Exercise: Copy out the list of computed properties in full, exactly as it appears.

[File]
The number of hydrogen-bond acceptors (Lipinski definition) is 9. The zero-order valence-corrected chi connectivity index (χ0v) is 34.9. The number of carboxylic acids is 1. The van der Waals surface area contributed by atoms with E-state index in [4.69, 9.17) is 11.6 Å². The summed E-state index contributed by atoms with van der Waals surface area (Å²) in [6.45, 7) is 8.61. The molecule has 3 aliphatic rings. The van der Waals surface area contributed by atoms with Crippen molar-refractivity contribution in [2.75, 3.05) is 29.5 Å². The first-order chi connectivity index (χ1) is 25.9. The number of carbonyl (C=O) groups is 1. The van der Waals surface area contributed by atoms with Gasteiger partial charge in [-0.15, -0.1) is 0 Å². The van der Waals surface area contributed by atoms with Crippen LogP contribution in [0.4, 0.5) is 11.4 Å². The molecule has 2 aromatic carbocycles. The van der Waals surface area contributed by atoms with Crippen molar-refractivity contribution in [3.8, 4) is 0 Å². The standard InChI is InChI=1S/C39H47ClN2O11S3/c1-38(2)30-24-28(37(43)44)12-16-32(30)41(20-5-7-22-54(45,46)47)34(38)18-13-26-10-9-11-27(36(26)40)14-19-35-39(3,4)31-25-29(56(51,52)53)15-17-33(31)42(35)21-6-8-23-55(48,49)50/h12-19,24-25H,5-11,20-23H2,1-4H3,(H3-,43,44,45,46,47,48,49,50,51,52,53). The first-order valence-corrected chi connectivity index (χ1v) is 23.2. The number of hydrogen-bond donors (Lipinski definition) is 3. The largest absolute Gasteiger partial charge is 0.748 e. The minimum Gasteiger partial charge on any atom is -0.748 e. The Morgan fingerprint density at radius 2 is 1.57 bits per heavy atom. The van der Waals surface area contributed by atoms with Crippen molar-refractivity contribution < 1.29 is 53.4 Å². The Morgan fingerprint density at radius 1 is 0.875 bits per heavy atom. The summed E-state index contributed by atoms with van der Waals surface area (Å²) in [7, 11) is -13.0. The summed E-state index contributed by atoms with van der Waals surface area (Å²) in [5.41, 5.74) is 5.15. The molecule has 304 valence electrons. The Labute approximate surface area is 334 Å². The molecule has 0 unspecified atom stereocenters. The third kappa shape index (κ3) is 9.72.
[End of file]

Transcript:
The number of hydrogen-bond acceptors (Lipinski definition) is 9. The zero-order valence-corrected chi connectivity index (χ0v) is 34.9. The number of carboxylic acids is 1. The van der Waals surface area contributed by atoms with E-state index in [4.69, 9.17) is 11.6 Å². The summed E-state index contributed by atoms with van der Waals surface area (Å²) in [6.45, 7) is 8.61. The molecule has 3 aliphatic rings. The van der Waals surface area contributed by atoms with Crippen molar-refractivity contribution in [2.75, 3.05) is 29.5 Å². The first-order chi connectivity index (χ1) is 25.9. The number of carbonyl (C=O) groups is 1. The van der Waals surface area contributed by atoms with Gasteiger partial charge in [-0.15, -0.1) is 0 Å². The van der Waals surface area contributed by atoms with Crippen LogP contribution in [0.4, 0.5) is 11.4 Å². The molecule has 2 aromatic carbocycles. The van der Waals surface area contributed by atoms with Crippen molar-refractivity contribution in [3.8, 4) is 0 Å². The standard InChI is InChI=1S/C39H47ClN2O11S3/c1-38(2)30-24-28(37(43)44)12-16-32(30)41(20-5-7-22-54(45,46)47)34(38)18-13-26-10-9-11-27(36(26)40)14-19-35-39(3,4)31-25-29(56(51,52)53)15-17-33(31)42(35)21-6-8-23-55(48,49)50/h12-19,24-25H,5-11,20-23H2,1-4H3,(H3-,43,44,45,46,47,48,49,50,51,52,53). The first-order valence-corrected chi connectivity index (χ1v) is 23.2. The number of hydrogen-bond donors (Lipinski definition) is 3. The largest absolute Gasteiger partial charge is 0.748 e. The minimum Gasteiger partial charge on any atom is -0.748 e. The Morgan fingerprint density at radius 2 is 1.57 bits per heavy atom. The van der Waals surface area contributed by atoms with Crippen molar-refractivity contribution < 1.29 is 53.4 Å². The Morgan fingerprint density at radius 1 is 0.875 bits per heavy atom. The summed E-state index contributed by atoms with van der Waals surface area (Å²) in [7, 11) is -13.0. The summed E-state index contributed by atoms with van der Waals surface area (Å²) in [5.41, 5.74) is 5.15. The molecule has 304 valence electrons. The Labute approximate surface area is 334 Å². The molecule has 0 unspecified atom stereocenters. The third kappa shape index (κ3) is 9.72.